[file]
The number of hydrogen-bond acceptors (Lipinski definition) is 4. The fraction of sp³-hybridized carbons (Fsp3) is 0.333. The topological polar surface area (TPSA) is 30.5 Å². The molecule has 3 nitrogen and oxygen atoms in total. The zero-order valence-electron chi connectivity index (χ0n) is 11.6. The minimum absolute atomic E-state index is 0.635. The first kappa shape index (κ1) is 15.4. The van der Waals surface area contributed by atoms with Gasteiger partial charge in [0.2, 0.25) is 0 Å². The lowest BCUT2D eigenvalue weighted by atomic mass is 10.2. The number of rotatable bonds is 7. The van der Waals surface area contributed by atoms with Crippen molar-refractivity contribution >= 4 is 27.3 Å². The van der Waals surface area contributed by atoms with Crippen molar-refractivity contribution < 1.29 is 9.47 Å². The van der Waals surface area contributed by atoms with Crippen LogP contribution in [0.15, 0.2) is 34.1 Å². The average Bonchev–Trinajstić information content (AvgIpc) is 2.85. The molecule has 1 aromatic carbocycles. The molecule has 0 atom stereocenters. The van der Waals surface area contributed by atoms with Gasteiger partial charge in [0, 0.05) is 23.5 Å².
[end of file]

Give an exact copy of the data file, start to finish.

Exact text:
The number of hydrogen-bond acceptors (Lipinski definition) is 4. The fraction of sp³-hybridized carbons (Fsp3) is 0.333. The topological polar surface area (TPSA) is 30.5 Å². The molecule has 3 nitrogen and oxygen atoms in total. The zero-order valence-electron chi connectivity index (χ0n) is 11.6. The minimum absolute atomic E-state index is 0.635. The first kappa shape index (κ1) is 15.4. The van der Waals surface area contributed by atoms with Gasteiger partial charge in [0.2, 0.25) is 0 Å². The lowest BCUT2D eigenvalue weighted by atomic mass is 10.2. The number of rotatable bonds is 7. The van der Waals surface area contributed by atoms with Crippen molar-refractivity contribution >= 4 is 27.3 Å². The van der Waals surface area contributed by atoms with Crippen molar-refractivity contribution < 1.29 is 9.47 Å². The van der Waals surface area contributed by atoms with Crippen LogP contribution in [0.15, 0.2) is 34.1 Å². The average Bonchev–Trinajstić information content (AvgIpc) is 2.85. The molecule has 1 aromatic carbocycles. The molecule has 0 atom stereocenters. The van der Waals surface area contributed by atoms with Gasteiger partial charge in [0, 0.05) is 23.5 Å².